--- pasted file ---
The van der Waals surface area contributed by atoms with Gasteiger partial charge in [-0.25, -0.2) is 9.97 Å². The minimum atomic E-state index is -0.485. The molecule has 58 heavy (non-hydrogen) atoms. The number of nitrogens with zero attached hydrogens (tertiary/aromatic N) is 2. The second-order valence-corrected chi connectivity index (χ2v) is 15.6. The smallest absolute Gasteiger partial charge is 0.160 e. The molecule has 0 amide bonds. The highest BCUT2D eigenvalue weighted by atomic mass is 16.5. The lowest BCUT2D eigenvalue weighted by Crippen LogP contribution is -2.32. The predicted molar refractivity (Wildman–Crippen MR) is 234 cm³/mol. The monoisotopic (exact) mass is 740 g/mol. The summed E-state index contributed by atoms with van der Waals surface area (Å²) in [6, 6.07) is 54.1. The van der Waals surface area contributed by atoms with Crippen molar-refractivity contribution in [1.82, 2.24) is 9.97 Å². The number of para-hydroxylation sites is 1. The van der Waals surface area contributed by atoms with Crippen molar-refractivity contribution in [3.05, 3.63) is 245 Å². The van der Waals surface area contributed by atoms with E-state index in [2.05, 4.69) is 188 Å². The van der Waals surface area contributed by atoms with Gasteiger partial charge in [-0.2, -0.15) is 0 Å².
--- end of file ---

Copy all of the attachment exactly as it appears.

The van der Waals surface area contributed by atoms with Gasteiger partial charge in [-0.25, -0.2) is 9.97 Å². The minimum atomic E-state index is -0.485. The molecule has 58 heavy (non-hydrogen) atoms. The number of nitrogens with zero attached hydrogens (tertiary/aromatic N) is 2. The second-order valence-corrected chi connectivity index (χ2v) is 15.6. The smallest absolute Gasteiger partial charge is 0.160 e. The molecule has 0 amide bonds. The highest BCUT2D eigenvalue weighted by atomic mass is 16.5. The lowest BCUT2D eigenvalue weighted by Crippen LogP contribution is -2.32. The predicted molar refractivity (Wildman–Crippen MR) is 234 cm³/mol. The monoisotopic (exact) mass is 740 g/mol. The summed E-state index contributed by atoms with van der Waals surface area (Å²) in [6, 6.07) is 54.1. The van der Waals surface area contributed by atoms with Crippen molar-refractivity contribution in [1.82, 2.24) is 9.97 Å². The number of para-hydroxylation sites is 1. The van der Waals surface area contributed by atoms with Crippen molar-refractivity contribution in [3.05, 3.63) is 245 Å². The van der Waals surface area contributed by atoms with E-state index in [2.05, 4.69) is 188 Å². The van der Waals surface area contributed by atoms with Gasteiger partial charge in [-0.2, -0.15) is 0 Å².